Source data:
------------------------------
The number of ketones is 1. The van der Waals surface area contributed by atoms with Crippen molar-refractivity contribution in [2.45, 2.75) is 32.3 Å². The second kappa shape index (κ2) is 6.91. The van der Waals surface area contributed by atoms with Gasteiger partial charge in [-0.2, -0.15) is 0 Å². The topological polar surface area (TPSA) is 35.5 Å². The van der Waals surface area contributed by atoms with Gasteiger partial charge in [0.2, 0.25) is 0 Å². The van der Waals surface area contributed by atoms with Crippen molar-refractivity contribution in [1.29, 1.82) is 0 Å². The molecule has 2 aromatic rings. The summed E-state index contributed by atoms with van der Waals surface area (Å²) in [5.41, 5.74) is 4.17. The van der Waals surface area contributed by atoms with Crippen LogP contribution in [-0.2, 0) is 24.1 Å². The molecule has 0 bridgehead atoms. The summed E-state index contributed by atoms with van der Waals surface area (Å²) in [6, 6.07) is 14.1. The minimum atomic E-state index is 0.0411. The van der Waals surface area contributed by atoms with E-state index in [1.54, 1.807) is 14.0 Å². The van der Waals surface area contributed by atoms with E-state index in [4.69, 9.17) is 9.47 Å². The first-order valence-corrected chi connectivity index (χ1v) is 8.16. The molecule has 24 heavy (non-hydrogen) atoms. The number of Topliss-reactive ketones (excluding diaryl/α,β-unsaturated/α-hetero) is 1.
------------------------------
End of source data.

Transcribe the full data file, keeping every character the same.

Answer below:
The number of ketones is 1. The van der Waals surface area contributed by atoms with Crippen molar-refractivity contribution in [2.45, 2.75) is 32.3 Å². The second kappa shape index (κ2) is 6.91. The van der Waals surface area contributed by atoms with Gasteiger partial charge in [-0.2, -0.15) is 0 Å². The topological polar surface area (TPSA) is 35.5 Å². The van der Waals surface area contributed by atoms with Gasteiger partial charge in [0.2, 0.25) is 0 Å². The van der Waals surface area contributed by atoms with Crippen molar-refractivity contribution in [1.29, 1.82) is 0 Å². The molecule has 2 aromatic rings. The summed E-state index contributed by atoms with van der Waals surface area (Å²) in [5.41, 5.74) is 4.17. The van der Waals surface area contributed by atoms with Crippen LogP contribution in [-0.2, 0) is 24.1 Å². The molecule has 0 bridgehead atoms. The summed E-state index contributed by atoms with van der Waals surface area (Å²) in [6, 6.07) is 14.1. The minimum atomic E-state index is 0.0411. The van der Waals surface area contributed by atoms with E-state index in [1.54, 1.807) is 14.0 Å². The van der Waals surface area contributed by atoms with E-state index in [4.69, 9.17) is 9.47 Å². The first-order valence-corrected chi connectivity index (χ1v) is 8.16. The molecule has 24 heavy (non-hydrogen) atoms. The number of Topliss-reactive ketones (excluding diaryl/α,β-unsaturated/α-hetero) is 1.